This policy roundtable will provide an up-to-date discussion of the state of current and future policy initiatives concerning AI. The EU's AI Act is one attempt to guide the application of AI in areas of varying risk but its ability to foster beneficial innovation and sustainable growth has yet to be proven. Has Europe lost the innovation race in generative AI development? Is Europe killing AI innovation through its regulatory approach or setting the global regulatory agenda? Are Europe and its member countries prepared for the ongoing wave of AI applications? How do policy approach on AI differ between regions, notably between Europe and the US? What role do European regulations play from a global perspective?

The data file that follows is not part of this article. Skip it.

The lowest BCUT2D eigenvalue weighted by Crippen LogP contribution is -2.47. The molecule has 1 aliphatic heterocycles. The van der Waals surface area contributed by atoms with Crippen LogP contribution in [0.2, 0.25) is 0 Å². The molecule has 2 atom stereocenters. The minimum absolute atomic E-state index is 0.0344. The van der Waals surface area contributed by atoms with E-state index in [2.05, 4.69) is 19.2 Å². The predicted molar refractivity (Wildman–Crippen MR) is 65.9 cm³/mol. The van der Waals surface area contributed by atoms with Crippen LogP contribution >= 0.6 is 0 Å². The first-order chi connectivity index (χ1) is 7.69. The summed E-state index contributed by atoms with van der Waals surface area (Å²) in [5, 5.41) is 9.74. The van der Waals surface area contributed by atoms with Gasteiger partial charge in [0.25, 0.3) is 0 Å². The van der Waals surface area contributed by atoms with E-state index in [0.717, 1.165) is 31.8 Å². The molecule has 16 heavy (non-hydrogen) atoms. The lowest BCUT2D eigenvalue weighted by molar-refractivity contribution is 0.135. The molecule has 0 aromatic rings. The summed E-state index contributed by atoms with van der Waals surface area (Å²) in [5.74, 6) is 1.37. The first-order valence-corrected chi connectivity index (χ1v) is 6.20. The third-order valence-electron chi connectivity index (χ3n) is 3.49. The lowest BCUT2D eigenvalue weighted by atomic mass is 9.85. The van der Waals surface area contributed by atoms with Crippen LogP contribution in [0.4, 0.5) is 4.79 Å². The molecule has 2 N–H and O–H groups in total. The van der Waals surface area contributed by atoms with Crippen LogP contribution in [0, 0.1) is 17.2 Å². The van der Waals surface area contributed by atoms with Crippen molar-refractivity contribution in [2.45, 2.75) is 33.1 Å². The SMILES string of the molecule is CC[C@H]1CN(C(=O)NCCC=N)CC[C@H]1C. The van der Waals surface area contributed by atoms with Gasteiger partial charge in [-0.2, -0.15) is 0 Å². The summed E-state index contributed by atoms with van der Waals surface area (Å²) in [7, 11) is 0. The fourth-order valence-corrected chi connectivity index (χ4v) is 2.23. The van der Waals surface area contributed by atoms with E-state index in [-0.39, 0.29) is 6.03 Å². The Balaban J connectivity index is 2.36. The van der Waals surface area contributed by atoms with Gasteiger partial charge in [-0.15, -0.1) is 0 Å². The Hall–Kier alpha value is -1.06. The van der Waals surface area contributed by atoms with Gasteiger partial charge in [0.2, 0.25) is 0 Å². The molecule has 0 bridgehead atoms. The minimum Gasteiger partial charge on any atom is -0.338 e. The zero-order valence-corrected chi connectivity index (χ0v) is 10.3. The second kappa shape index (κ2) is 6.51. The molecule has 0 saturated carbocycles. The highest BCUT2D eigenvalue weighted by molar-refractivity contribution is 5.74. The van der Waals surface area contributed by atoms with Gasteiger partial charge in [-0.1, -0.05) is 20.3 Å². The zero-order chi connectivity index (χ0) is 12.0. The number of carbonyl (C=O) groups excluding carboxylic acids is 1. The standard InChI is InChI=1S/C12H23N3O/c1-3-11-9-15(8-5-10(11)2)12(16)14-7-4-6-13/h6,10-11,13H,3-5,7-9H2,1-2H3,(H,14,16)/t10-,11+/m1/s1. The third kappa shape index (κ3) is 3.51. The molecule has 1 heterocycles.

Brando Benifei
Member of the European Parliament, Rapporteur on the AI Act

Francesca Bria
Honorary Professor, Institute for Innovation and Public Purpose, University College London
Board Member of RAI - Radiotelevisione Italiana

Alena Buyx
Professor of Ethics in Medicine and Health Technologies, TU Munich
Former Chair of the German Ethics Council, 2020-2024  

Amba Kak
Executive Director, AI Now Institute
Member of the Board, Signal Foundation

Moderated by Anna Sauerbrey, Die ZEIT